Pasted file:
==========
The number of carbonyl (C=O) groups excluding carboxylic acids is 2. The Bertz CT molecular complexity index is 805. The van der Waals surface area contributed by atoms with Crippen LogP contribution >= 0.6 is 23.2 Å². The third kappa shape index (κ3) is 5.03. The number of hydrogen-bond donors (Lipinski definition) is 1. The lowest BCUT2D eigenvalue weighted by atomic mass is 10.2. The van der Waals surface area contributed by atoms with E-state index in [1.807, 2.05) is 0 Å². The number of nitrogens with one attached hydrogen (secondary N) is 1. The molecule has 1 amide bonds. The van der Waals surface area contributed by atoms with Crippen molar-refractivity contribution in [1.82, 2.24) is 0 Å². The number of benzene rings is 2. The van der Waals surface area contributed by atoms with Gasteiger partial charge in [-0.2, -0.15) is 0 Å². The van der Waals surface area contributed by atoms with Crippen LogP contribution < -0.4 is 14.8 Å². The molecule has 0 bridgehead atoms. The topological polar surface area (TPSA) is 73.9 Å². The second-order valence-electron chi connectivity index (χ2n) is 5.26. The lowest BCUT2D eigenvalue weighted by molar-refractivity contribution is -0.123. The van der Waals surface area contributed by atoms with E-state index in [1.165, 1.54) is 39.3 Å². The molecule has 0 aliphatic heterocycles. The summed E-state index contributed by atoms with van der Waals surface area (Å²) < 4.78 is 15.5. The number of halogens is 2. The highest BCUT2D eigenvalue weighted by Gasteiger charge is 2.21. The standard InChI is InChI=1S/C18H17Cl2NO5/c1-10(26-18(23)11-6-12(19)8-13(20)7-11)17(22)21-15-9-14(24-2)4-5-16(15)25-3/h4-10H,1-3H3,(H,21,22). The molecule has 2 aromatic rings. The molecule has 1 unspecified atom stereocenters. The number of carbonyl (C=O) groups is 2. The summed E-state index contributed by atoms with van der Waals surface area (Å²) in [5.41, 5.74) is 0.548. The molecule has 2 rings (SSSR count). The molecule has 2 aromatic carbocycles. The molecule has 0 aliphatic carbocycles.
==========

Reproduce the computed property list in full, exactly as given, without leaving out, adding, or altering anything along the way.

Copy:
The number of carbonyl (C=O) groups excluding carboxylic acids is 2. The Bertz CT molecular complexity index is 805. The van der Waals surface area contributed by atoms with Crippen LogP contribution >= 0.6 is 23.2 Å². The third kappa shape index (κ3) is 5.03. The number of hydrogen-bond donors (Lipinski definition) is 1. The lowest BCUT2D eigenvalue weighted by atomic mass is 10.2. The van der Waals surface area contributed by atoms with E-state index in [1.807, 2.05) is 0 Å². The number of nitrogens with one attached hydrogen (secondary N) is 1. The molecule has 1 amide bonds. The van der Waals surface area contributed by atoms with Crippen molar-refractivity contribution in [1.82, 2.24) is 0 Å². The number of benzene rings is 2. The van der Waals surface area contributed by atoms with Gasteiger partial charge in [-0.2, -0.15) is 0 Å². The van der Waals surface area contributed by atoms with Crippen LogP contribution < -0.4 is 14.8 Å². The molecule has 0 bridgehead atoms. The topological polar surface area (TPSA) is 73.9 Å². The second-order valence-electron chi connectivity index (χ2n) is 5.26. The lowest BCUT2D eigenvalue weighted by molar-refractivity contribution is -0.123. The van der Waals surface area contributed by atoms with E-state index in [1.165, 1.54) is 39.3 Å². The molecule has 0 aliphatic heterocycles. The summed E-state index contributed by atoms with van der Waals surface area (Å²) < 4.78 is 15.5. The number of halogens is 2. The highest BCUT2D eigenvalue weighted by Gasteiger charge is 2.21. The standard InChI is InChI=1S/C18H17Cl2NO5/c1-10(26-18(23)11-6-12(19)8-13(20)7-11)17(22)21-15-9-14(24-2)4-5-16(15)25-3/h4-10H,1-3H3,(H,21,22). The molecule has 2 aromatic rings. The molecule has 1 unspecified atom stereocenters. The number of carbonyl (C=O) groups is 2. The summed E-state index contributed by atoms with van der Waals surface area (Å²) in [5.41, 5.74) is 0.548. The molecule has 2 rings (SSSR count). The molecule has 2 aromatic carbocycles. The molecule has 0 aliphatic carbocycles.